Visit the oasis of Valli di Argenta, Comacchio, Campotto and Valle Santa

Near Argenta, about 20 minutes away from Lugo, we have the Oasis of the Argenta and Marmorta valleys, of whose 1600 hectares of surface area the expansion boxes of the Bassarone di Campotto and Santa valley are part. These latter two have been declared ‘internationally important wetlands’ by the Ramsar Convention, due to the great variety of flora, fish and birds present here. Reclamation has saved them, keeping them as expansion boxes to cope with any flooding of the many rivers in the area. The internal areas of the valleys can only be visited with a guide. In Campotto, There is also the museum of history of reclamation and the valley products, housed in a little country house dating back to the 1700s.

Proceeding on towards Argenta, 20 km from Lugo, we come across Pieve di S. Giorgio, one of the most ancient constructions of the whole of the Ferrara territory, and the only to date back to the primitive settlings founded by the archbishop of Ravenna in 569. Here, well worth a visit, we would point out the Celletta sanctuary (1606), with an elliptical plane. Each year, 19th March sees the anniversary of the 1624 earthquake, that saved the church, thereby also saving many lives. Just a little over 10 km from Argenta, we reach the Agosta bank, a beautiful ‘balcony’ over the Comacchio valleys, and the apotheosis of the typical valley landscape.

The Comacchio valleys represent the apotheosis of the typical valley landscape: 10 thousand hectares, in addition to surrounding areas for a total of 16 thousand hectares, saved from the reclamation works of the fascist period. The bank was the old Roman road that connected Ravenna to Adria, and from here you can enjoy an enchanting natural spectacle: endless mirrors of water marked by the characteristic batane boats, typical species of fish and vegetables, and colonies of birds, all protected and fully respected. The area is very important not only in terms of the natural balances, but also for the archaeological findings revealed here: Spina, once a marine town at the mouth of a branch of the Po, today stands at about 12 km from the sea. Here, evidence has been found of a flourishing 6th-8th century Greek-Etruscan city, with a necropolis of 4000 tombs.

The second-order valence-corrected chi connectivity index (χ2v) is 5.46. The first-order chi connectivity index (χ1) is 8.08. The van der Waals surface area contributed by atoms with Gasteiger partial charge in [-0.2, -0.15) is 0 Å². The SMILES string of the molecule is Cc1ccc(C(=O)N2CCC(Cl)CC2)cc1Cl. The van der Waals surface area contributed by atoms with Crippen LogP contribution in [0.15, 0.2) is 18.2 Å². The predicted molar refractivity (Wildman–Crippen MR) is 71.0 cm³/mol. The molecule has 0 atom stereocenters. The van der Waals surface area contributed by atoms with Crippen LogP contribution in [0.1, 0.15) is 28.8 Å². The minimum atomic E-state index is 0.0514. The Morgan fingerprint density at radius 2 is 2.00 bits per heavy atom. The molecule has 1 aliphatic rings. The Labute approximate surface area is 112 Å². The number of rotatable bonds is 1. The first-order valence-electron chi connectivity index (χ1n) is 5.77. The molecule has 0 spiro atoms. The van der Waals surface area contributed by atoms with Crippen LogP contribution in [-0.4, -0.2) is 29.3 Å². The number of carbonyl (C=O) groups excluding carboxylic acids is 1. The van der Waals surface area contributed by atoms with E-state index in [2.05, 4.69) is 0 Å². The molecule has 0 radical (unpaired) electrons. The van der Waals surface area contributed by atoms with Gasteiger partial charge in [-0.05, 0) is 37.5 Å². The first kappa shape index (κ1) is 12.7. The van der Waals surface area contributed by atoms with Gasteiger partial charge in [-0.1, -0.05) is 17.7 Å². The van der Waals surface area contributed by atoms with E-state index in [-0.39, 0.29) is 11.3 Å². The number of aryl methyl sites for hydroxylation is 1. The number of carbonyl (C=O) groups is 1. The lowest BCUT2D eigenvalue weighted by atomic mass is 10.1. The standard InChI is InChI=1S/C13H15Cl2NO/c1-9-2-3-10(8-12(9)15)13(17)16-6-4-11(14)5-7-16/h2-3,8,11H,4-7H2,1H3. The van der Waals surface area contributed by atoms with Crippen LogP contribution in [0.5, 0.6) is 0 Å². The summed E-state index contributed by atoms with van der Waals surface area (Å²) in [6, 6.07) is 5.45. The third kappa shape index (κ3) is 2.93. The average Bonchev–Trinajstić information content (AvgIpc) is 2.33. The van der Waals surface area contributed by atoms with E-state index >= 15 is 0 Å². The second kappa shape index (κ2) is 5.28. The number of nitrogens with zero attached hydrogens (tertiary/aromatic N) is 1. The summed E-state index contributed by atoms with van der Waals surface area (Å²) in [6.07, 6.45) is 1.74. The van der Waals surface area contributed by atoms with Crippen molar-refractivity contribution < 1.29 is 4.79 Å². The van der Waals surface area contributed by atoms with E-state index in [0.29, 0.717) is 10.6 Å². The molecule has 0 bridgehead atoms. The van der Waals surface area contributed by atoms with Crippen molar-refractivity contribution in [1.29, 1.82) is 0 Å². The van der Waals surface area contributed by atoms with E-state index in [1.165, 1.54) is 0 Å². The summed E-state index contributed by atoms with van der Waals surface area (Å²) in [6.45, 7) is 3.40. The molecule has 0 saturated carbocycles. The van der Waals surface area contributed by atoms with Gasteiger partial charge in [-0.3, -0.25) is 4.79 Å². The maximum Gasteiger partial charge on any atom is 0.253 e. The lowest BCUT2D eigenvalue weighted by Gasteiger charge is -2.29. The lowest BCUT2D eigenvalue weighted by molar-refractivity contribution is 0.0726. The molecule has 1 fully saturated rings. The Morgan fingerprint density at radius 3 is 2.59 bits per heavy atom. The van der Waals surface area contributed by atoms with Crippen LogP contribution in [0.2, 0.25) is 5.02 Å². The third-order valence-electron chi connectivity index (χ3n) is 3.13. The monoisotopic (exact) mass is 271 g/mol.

At around 45 km from Lugo, Comacchio is another place well worth visiting. It is commonly known as ‘the Po’s Venice’, and Ariosto wrote “that amidst the fishy swamps, both mouths fear the Po". Its origins date back to the 1st-2nd century A.D. when the little islands on the Po delta were first colonised. Today’s town is still faithful to that of several centuries ago, almost immerging in a reality linked to times past: canals, bridges and little footbridges, brightly coloured houses, boats and fishermen. The old S. Camillo hospital (1778) is interesting, as are the Sbirri bridge (1631), so named (meaning 'Coppers' Bridge'), due to its vicinity to the ex prisons, and the very famous Trepponti, once the main river way into the town, also providing defence. Then we have the sixteenth century bishops’ palace, the home of the town governors, the clock tower originally built in 1330 and then reconstructed in 1824, the Merchants’ or Corn Lodge (1621), the cathedral of S. Cassiano (708) and the sanctuary of S. Maria in Aula Regia, with the Cappuccini monks’ lodgings (1647).

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